I recently took the enneagram test after strongly avoiding it simply because I was so annoyed with “the crowd’s” seeming obsession with it.
I found out, I am a “2”. The Helper. And from the moment that I began to read more about my type and people like me, the more things began to click and the more guilt washed right on off of my shoulders.
When my second child was in my tummy, I began making tutus and bows. My bows were the worst ever and when I moved to South Carolina, I learned quickly what real bow looked like. It wasn’t long before I started selling my bows and tutus on social media. (That sounds fancy. It was Facebook. I don’t even think Instagram was a “thing” yet.)
My other twos will hear me when I say that I started selling them because I truly wanted other moms on a hard-line budget to be able to put their girls in cute boutique items without having to stare at the price tag and bow out. Nobody’s girl was going to miss out on the trends on my watch. The problem was, I sold everything for cost or less than cost. But, just like I enjoyed working the register at the school products store I worked for in high school, I LOVED the interaction online with moms shopping with me. I’d take all kinds of custom orders and making people happy felt amazing to me.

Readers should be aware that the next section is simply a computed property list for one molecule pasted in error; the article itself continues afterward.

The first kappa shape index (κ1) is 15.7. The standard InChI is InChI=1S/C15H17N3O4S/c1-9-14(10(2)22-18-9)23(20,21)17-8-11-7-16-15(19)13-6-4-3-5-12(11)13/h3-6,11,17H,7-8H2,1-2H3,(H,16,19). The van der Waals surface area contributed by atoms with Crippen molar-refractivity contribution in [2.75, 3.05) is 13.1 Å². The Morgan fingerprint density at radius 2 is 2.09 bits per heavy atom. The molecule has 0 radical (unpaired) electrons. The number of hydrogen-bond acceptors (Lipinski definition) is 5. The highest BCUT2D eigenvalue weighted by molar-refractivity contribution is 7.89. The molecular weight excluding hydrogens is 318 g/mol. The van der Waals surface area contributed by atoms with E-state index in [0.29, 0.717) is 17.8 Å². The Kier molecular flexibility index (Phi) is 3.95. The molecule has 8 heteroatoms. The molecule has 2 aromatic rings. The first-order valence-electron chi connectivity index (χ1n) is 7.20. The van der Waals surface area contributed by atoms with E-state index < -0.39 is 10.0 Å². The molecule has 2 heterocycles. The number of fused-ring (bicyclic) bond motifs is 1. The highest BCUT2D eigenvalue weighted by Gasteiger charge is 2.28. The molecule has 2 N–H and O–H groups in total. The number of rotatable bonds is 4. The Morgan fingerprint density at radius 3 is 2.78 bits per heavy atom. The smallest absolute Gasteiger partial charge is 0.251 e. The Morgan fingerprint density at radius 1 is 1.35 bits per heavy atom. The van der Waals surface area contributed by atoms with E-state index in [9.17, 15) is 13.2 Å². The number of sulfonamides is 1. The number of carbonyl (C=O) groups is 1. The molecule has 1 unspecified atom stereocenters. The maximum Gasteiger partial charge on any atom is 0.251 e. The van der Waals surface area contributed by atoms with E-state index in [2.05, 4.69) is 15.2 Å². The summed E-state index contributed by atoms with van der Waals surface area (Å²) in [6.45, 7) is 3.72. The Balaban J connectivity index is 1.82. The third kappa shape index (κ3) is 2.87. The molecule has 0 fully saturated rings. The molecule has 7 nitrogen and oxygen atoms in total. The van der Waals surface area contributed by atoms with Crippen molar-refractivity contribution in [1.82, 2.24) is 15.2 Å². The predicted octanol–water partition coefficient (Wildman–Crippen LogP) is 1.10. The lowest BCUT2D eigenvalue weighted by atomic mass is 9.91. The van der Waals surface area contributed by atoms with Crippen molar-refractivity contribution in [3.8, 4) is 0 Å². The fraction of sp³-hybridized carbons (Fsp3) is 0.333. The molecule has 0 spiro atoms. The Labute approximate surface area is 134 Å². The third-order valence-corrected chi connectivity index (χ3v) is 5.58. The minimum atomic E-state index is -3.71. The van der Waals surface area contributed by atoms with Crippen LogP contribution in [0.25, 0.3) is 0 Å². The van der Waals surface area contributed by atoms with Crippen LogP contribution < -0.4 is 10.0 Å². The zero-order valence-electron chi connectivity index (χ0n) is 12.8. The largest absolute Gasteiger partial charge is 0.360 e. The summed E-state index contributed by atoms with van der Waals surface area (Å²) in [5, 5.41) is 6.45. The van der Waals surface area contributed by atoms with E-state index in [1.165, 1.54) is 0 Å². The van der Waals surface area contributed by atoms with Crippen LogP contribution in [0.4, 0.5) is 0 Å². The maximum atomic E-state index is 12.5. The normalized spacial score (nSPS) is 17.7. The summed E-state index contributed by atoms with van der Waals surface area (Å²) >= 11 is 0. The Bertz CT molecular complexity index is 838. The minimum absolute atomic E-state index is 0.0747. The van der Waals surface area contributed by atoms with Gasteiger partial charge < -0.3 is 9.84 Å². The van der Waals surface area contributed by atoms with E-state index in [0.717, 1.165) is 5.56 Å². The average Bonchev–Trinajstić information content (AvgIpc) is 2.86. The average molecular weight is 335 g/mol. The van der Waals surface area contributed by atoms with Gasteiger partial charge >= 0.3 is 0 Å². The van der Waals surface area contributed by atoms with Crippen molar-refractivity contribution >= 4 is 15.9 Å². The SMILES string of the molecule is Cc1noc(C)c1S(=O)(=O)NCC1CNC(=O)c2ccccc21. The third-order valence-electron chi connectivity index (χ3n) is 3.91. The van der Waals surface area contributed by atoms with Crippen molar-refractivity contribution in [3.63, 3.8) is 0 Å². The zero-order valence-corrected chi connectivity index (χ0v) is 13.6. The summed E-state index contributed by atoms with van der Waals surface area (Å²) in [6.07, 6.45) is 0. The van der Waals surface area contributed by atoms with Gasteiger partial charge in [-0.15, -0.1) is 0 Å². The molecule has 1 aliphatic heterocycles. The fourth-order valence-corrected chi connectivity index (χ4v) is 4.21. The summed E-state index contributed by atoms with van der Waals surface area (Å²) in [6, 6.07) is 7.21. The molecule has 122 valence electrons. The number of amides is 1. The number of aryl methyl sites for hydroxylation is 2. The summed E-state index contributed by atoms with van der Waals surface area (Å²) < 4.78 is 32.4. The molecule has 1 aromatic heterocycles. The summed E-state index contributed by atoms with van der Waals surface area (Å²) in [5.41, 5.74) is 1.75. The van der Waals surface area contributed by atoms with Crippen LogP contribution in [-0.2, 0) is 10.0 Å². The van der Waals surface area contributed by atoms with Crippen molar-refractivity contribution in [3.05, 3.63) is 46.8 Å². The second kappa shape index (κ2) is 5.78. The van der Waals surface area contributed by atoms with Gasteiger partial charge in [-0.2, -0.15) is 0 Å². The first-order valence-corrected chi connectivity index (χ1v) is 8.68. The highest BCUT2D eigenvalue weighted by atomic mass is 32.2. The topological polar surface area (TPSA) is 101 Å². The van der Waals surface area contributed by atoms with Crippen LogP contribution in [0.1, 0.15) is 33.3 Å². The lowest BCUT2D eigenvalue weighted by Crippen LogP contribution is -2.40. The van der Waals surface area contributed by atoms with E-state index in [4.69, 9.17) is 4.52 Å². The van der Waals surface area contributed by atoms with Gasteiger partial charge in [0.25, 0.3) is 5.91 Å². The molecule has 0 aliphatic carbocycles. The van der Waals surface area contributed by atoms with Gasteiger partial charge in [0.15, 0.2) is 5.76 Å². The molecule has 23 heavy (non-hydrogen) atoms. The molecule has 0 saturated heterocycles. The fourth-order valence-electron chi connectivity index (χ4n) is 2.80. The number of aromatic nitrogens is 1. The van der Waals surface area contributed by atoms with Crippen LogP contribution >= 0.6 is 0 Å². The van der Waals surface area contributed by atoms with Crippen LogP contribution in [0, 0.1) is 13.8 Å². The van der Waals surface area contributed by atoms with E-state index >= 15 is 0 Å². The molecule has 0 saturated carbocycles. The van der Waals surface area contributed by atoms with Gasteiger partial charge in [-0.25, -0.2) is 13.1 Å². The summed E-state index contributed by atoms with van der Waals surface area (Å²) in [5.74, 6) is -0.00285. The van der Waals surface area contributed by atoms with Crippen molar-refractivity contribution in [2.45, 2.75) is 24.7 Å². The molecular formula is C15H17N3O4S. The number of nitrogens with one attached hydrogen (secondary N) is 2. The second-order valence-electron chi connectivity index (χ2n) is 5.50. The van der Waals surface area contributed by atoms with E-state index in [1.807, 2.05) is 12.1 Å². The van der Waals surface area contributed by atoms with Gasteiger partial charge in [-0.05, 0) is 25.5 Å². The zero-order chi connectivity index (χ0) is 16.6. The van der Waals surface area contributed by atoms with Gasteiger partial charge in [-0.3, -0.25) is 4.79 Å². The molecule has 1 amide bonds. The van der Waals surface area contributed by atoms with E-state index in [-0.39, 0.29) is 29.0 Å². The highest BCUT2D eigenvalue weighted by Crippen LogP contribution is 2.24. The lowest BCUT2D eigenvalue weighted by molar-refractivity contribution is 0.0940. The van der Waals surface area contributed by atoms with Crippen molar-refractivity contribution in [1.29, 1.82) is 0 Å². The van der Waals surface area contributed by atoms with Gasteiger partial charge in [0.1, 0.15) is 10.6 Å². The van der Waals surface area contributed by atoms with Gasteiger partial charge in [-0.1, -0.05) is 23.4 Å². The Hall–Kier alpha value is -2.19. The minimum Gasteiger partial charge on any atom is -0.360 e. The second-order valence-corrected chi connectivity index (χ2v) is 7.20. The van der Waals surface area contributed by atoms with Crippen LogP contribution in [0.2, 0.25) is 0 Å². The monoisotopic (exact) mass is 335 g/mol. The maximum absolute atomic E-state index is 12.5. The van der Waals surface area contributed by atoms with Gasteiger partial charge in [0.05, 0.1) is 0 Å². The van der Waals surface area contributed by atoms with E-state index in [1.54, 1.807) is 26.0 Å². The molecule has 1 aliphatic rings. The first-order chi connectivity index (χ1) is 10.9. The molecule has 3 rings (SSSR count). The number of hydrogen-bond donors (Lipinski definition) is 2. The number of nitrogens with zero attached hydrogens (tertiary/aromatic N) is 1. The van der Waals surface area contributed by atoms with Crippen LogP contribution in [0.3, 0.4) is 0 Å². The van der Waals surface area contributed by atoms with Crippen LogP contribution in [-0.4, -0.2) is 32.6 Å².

Sadly, people are also hard to take sometimes and I decided I would hang up my ribbon and tulle in 2012 to enjoy my 3rd pregnancy.
In 2013, when I had unexpected baby number four and she was terribly ill, I was introduced to a product that was sold under the Multi-Level Marketing (or network marketing or brand rep or social marketing) business model. The following March, when I decided to tell all of Facebook how much this product had helped my daughter, they knew I was telling the truth because I had shared her entire journey.
And just like that, I had a new business. I was helping so many people every day. I would look up their questions and give product related options. I’d pray for them on the phone as they shared their need for better health and quality of life. I’d be on the phone sometimes 4-5 hours a day.
I could see the concern from my husband, but he filled in where I was stepping out a bit to grow what seemed to have fallen into my hands. If God gave it to me, I was going to water it and speak kindly to it as faithfully as possible, and after a while, we found our stride. I helped people, I helped them learn how to help people too. The glorious part was that moms were helping moms in this underground conversation and everyone got to feel better and also build businesses. They got to interact with other adults regularly with a purpose beyond a glass of wine and the latest episode of reality TV.